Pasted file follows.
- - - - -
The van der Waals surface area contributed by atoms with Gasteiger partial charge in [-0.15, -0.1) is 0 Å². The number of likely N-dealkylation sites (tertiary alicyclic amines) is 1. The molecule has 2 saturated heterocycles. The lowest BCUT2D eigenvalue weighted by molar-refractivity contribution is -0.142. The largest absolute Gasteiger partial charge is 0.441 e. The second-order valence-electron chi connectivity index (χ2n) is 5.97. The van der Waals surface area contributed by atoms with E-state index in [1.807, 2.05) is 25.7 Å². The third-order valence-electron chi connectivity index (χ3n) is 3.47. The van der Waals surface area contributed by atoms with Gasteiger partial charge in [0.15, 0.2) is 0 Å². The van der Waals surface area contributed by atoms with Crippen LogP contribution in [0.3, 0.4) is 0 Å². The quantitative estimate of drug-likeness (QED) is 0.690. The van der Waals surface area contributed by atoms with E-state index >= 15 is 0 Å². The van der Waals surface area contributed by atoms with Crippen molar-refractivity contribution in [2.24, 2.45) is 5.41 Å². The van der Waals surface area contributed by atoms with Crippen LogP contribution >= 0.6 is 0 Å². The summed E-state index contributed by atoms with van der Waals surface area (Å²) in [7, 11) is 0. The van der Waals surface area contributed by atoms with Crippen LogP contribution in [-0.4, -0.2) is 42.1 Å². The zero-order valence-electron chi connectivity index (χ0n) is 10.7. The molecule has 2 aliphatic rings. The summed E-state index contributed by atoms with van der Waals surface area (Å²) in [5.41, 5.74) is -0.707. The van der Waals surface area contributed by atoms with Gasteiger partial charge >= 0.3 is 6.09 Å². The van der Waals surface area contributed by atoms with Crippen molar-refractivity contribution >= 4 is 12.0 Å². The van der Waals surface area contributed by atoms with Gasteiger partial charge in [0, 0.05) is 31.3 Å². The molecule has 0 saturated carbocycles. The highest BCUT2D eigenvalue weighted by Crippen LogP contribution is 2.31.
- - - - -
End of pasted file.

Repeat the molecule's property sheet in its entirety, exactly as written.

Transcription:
The van der Waals surface area contributed by atoms with Gasteiger partial charge in [-0.15, -0.1) is 0 Å². The number of likely N-dealkylation sites (tertiary alicyclic amines) is 1. The molecule has 2 saturated heterocycles. The lowest BCUT2D eigenvalue weighted by molar-refractivity contribution is -0.142. The largest absolute Gasteiger partial charge is 0.441 e. The second-order valence-electron chi connectivity index (χ2n) is 5.97. The van der Waals surface area contributed by atoms with E-state index in [1.807, 2.05) is 25.7 Å². The third-order valence-electron chi connectivity index (χ3n) is 3.47. The van der Waals surface area contributed by atoms with Gasteiger partial charge in [0.15, 0.2) is 0 Å². The van der Waals surface area contributed by atoms with Crippen LogP contribution in [0.3, 0.4) is 0 Å². The quantitative estimate of drug-likeness (QED) is 0.690. The van der Waals surface area contributed by atoms with E-state index >= 15 is 0 Å². The van der Waals surface area contributed by atoms with Crippen molar-refractivity contribution in [2.24, 2.45) is 5.41 Å². The van der Waals surface area contributed by atoms with Crippen LogP contribution >= 0.6 is 0 Å². The summed E-state index contributed by atoms with van der Waals surface area (Å²) in [7, 11) is 0. The van der Waals surface area contributed by atoms with Crippen LogP contribution in [-0.4, -0.2) is 42.1 Å². The zero-order valence-electron chi connectivity index (χ0n) is 10.7. The molecule has 2 aliphatic rings. The summed E-state index contributed by atoms with van der Waals surface area (Å²) in [5.41, 5.74) is -0.707. The van der Waals surface area contributed by atoms with Gasteiger partial charge >= 0.3 is 6.09 Å². The van der Waals surface area contributed by atoms with Crippen molar-refractivity contribution >= 4 is 12.0 Å². The van der Waals surface area contributed by atoms with Gasteiger partial charge in [0, 0.05) is 31.3 Å². The molecule has 0 saturated carbocycles. The highest BCUT2D eigenvalue weighted by Crippen LogP contribution is 2.31.